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Opinion

October 24, 2016

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Balance of trade

Pakistan has suffered from deficit of trade right from the very start, and this trade deficit kept increasing with time. The trade deficit, which was Rs1.2bn in the early 1960s, rose to Rs27bn in the early 1980s and then to Rs90bn in the 2000s.

By 2015 this trade deficit had risen to Rs2,275 bn. The terms of trade have never been favourable to Pakistan since imports have always been higher than exports with the exception of a few early years. Thus, there has always been a demand on foreign exchange.

One of the important factors that contributed towards generation of foreign exchange has been remittances from abroad. Though the balance of trade has been negative throughout, the current account became positive after 9/11 when workers’ remittances became an important part of foreign exchange reserves. Aid has also played a significant role.

Developing countries try to supplement their foreign exchange by obtaining loans and grants from developed countries. The aid rendered by the developed countries is, in essence, a new form of capital export to the developing countries or suppliers credit. At the same time, even when the developed countries make grants without stringent political conditions, they pursue goals which have nothing to do with the national interests of developing countries.

Foreign aid did not have any substantial impact on the acceleration of economic growth or the solution of the crucial national problems of the recipient countries. The experience of international cooperation unequivocally suggests that the only yardstick to measure the contribution of the industrially developed nations to the economies of the developing countries is the effectiveness of their aid – ie its impact on the development of productive forces and the consolidation of the economic independence of the recipient country.

Pakistan has to rely on external loans and grants to meet the foreign exchange requirements of the country. Because of negative balance of trade, the quantum loans and grants kept on rising. As a result, external debt has kept on rising.

There was a tendency to take more loans in order to pay for the installments and interest of earlier loans. As a matter of fact, the interest figures also kept on rising. Debt servicing was being done to cater for both principal and interest.

In order to boost local production and have better control on foreign exchange reserves, government intervention is used through quotas, tariffs, exchange rates and interest rates. When these controls are applied, there is a general tendency to find ways around it.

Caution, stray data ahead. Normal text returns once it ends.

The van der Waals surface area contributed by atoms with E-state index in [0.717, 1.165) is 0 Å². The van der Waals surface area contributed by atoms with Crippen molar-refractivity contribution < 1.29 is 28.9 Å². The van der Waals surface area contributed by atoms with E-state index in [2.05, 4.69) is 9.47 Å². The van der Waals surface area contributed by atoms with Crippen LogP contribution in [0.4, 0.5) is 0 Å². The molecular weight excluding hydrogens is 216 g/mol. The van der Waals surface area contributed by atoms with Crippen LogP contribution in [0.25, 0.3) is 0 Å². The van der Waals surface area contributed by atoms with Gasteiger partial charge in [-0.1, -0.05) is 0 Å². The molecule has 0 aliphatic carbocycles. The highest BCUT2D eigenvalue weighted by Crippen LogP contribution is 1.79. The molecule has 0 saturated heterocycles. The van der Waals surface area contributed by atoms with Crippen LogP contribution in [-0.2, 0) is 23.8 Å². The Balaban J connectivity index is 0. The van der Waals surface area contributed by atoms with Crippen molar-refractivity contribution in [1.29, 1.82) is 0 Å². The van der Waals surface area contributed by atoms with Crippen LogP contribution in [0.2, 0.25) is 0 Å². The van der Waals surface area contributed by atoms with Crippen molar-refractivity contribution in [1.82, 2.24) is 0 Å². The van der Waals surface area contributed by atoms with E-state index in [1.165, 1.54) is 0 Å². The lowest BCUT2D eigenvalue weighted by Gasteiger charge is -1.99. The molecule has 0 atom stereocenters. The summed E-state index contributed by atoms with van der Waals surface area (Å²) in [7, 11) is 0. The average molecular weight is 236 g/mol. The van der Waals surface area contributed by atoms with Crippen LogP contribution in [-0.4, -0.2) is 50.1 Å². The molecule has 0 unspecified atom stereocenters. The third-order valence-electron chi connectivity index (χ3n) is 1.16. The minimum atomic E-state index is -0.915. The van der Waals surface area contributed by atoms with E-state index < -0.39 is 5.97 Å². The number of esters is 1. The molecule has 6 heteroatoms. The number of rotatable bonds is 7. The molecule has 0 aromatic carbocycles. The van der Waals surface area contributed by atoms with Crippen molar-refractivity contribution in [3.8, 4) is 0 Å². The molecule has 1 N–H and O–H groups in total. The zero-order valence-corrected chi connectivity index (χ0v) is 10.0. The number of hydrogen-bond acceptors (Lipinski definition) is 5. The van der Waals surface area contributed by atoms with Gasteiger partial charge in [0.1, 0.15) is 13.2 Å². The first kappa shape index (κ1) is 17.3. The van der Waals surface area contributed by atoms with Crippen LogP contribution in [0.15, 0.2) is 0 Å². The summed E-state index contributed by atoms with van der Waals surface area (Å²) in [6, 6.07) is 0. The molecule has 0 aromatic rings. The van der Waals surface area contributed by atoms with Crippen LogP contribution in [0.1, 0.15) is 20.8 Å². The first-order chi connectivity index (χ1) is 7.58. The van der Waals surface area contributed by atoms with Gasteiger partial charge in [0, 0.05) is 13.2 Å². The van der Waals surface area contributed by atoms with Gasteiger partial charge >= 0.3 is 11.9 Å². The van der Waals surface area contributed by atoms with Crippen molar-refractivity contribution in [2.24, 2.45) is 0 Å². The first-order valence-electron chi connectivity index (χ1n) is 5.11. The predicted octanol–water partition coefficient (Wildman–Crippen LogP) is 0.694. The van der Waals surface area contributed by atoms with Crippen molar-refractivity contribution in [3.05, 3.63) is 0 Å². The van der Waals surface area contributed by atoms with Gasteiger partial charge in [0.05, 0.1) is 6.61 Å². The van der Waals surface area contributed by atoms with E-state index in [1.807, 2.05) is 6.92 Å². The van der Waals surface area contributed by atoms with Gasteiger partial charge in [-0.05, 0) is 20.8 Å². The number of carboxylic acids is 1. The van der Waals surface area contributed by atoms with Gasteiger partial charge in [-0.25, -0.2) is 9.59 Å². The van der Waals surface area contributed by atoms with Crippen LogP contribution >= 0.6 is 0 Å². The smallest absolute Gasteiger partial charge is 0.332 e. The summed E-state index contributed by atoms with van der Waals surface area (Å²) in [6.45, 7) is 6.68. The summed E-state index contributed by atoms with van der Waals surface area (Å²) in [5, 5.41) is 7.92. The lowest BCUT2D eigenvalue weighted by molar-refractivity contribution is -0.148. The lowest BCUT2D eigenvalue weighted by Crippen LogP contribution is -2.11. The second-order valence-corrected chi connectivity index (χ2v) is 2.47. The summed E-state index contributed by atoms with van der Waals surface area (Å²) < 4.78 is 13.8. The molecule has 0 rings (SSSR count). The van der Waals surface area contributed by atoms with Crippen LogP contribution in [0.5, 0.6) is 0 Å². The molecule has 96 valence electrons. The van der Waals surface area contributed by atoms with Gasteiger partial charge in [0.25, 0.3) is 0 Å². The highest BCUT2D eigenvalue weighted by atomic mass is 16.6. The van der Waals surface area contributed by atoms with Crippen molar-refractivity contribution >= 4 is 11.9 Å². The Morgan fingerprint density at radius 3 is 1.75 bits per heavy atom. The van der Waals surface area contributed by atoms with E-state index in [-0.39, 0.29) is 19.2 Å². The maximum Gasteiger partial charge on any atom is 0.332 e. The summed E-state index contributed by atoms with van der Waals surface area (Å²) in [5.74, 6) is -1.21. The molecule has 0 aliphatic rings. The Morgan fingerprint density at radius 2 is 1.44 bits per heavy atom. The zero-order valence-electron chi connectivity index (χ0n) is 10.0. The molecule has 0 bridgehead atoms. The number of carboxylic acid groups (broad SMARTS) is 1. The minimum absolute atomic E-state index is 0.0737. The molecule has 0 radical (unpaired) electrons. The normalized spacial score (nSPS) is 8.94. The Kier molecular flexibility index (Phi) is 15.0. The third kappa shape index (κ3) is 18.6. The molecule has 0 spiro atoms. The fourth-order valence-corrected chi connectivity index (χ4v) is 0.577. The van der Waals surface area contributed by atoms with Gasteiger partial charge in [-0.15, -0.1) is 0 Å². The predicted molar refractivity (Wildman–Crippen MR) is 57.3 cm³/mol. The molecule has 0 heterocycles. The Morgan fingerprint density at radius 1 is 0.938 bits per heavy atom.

When law enforcement is weak, it gives rise to smuggling and under-invoicing, wherein an undocumented economy is developed. According to a report of the World Bank, Pakistan’s parallel or black economy is 56 percent of the GDP and the FBR chairman puts it in the region of 79 percent. This undocumented economy does not contribute to government revenue and, hence, if this undocumented economy is brought under the tax net, then as per the World Bank’s estimates, this would generate additional Rs1.97 trillion revenue and as per the FBR’s estimates, Rs5.83 trillion. Pakistan would need not borrow any foreign exchange then.

The question that arises is: what needs to be done in order to put the economy on track? One of the most complex problems that Pakistan faces today is the attainment of external balance and self reliance. In order to keep the country’s foreign indebtedness within reasonable bounds, Pakistan has to be more discriminating in accepting foreign aid, loans and credits which, as experience shows, have hurt the economy. Specific policy measures and institutional structural changes have to be implemented and focused on certain initiatives.

The production structure of the economy needs to be diversified further. The increasing viability of the domestic industry requires a determined focus rather than ill-defined demands for greater aid and perpetual spoon-feeding by IFIs and developed nations. Even today, the main exports from Pakistan are textile and textile products. Other sectors need to be explored, which may include engineering goods, processed food products, chemicals etc.

A strong emphasis on heavy, basic and engineering industries should become the key-note of our industrial policy rather than relying on aid, loans and credits.

The writer is the chairman of the Atlas group of companies.

Email: [email protected]

 

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